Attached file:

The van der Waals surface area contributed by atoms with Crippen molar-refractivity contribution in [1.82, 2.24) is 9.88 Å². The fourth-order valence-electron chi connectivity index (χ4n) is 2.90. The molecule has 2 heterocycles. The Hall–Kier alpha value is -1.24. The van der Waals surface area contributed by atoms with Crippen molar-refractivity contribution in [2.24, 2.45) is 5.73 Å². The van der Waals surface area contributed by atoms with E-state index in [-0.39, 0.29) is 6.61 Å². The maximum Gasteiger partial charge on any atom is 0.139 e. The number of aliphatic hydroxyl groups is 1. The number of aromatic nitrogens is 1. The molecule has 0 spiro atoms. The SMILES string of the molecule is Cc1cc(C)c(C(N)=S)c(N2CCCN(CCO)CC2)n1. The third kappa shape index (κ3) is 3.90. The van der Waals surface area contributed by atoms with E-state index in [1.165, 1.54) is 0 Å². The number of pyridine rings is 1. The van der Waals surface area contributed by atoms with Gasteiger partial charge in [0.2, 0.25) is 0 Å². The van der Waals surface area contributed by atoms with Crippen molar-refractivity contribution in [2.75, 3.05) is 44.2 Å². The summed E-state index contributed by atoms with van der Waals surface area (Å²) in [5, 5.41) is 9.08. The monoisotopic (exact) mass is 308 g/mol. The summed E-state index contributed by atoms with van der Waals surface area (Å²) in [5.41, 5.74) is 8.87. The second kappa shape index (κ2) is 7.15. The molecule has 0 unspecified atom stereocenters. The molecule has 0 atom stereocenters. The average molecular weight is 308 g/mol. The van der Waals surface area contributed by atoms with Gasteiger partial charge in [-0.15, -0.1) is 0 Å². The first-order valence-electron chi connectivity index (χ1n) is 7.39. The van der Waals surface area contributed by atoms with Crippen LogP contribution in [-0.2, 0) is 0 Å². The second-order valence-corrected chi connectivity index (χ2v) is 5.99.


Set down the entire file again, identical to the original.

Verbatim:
The van der Waals surface area contributed by atoms with Crippen molar-refractivity contribution in [1.82, 2.24) is 9.88 Å². The fourth-order valence-electron chi connectivity index (χ4n) is 2.90. The molecule has 2 heterocycles. The Hall–Kier alpha value is -1.24. The van der Waals surface area contributed by atoms with Crippen molar-refractivity contribution in [2.24, 2.45) is 5.73 Å². The van der Waals surface area contributed by atoms with E-state index in [-0.39, 0.29) is 6.61 Å². The maximum Gasteiger partial charge on any atom is 0.139 e. The number of aliphatic hydroxyl groups is 1. The number of aromatic nitrogens is 1. The molecule has 0 spiro atoms. The SMILES string of the molecule is Cc1cc(C)c(C(N)=S)c(N2CCCN(CCO)CC2)n1. The third kappa shape index (κ3) is 3.90. The van der Waals surface area contributed by atoms with E-state index in [1.165, 1.54) is 0 Å². The number of pyridine rings is 1. The van der Waals surface area contributed by atoms with Gasteiger partial charge in [0.2, 0.25) is 0 Å². The van der Waals surface area contributed by atoms with Crippen molar-refractivity contribution in [2.75, 3.05) is 44.2 Å². The summed E-state index contributed by atoms with van der Waals surface area (Å²) in [5, 5.41) is 9.08. The monoisotopic (exact) mass is 308 g/mol. The summed E-state index contributed by atoms with van der Waals surface area (Å²) in [5.41, 5.74) is 8.87. The second kappa shape index (κ2) is 7.15. The molecule has 0 unspecified atom stereocenters. The molecule has 0 atom stereocenters. The average molecular weight is 308 g/mol. The van der Waals surface area contributed by atoms with Gasteiger partial charge in [-0.15, -0.1) is 0 Å². The first-order valence-electron chi connectivity index (χ1n) is 7.39. The van der Waals surface area contributed by atoms with Crippen LogP contribution in [-0.2, 0) is 0 Å². The second-order valence-corrected chi connectivity index (χ2v) is 5.99.